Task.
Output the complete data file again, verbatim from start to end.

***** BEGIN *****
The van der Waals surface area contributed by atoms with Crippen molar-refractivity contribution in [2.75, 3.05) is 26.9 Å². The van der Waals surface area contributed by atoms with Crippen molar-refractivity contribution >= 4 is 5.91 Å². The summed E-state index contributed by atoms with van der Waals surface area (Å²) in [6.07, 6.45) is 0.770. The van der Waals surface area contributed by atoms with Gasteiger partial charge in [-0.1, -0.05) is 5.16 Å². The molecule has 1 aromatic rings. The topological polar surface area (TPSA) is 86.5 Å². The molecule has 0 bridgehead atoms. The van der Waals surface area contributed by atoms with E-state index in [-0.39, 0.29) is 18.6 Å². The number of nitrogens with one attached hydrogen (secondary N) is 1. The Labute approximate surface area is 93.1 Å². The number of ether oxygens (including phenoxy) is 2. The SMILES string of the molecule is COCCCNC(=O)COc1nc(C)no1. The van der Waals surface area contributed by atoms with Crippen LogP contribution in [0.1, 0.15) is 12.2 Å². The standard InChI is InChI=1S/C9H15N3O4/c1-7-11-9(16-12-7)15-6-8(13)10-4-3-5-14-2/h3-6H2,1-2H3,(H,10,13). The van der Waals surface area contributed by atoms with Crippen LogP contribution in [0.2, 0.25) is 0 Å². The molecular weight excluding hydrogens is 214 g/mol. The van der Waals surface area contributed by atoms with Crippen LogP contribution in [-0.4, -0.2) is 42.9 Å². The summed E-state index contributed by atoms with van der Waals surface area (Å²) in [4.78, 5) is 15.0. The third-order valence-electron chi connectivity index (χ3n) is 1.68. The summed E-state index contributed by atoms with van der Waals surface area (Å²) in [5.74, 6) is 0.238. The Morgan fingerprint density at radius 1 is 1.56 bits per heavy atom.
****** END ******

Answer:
The van der Waals surface area contributed by atoms with Crippen molar-refractivity contribution in [2.75, 3.05) is 26.9 Å². The van der Waals surface area contributed by atoms with Crippen molar-refractivity contribution >= 4 is 5.91 Å². The summed E-state index contributed by atoms with van der Waals surface area (Å²) in [6.07, 6.45) is 0.770. The van der Waals surface area contributed by atoms with Gasteiger partial charge in [-0.1, -0.05) is 5.16 Å². The molecule has 1 aromatic rings. The topological polar surface area (TPSA) is 86.5 Å². The molecule has 0 bridgehead atoms. The van der Waals surface area contributed by atoms with E-state index in [-0.39, 0.29) is 18.6 Å². The number of nitrogens with one attached hydrogen (secondary N) is 1. The Labute approximate surface area is 93.1 Å². The number of ether oxygens (including phenoxy) is 2. The SMILES string of the molecule is COCCCNC(=O)COc1nc(C)no1. The van der Waals surface area contributed by atoms with Crippen LogP contribution in [0.1, 0.15) is 12.2 Å². The standard InChI is InChI=1S/C9H15N3O4/c1-7-11-9(16-12-7)15-6-8(13)10-4-3-5-14-2/h3-6H2,1-2H3,(H,10,13). The van der Waals surface area contributed by atoms with Crippen LogP contribution in [0.2, 0.25) is 0 Å². The molecular weight excluding hydrogens is 214 g/mol. The van der Waals surface area contributed by atoms with Crippen LogP contribution in [-0.4, -0.2) is 42.9 Å². The summed E-state index contributed by atoms with van der Waals surface area (Å²) in [4.78, 5) is 15.0. The third-order valence-electron chi connectivity index (χ3n) is 1.68. The summed E-state index contributed by atoms with van der Waals surface area (Å²) in [5.74, 6) is 0.238. The Morgan fingerprint density at radius 1 is 1.56 bits per heavy atom.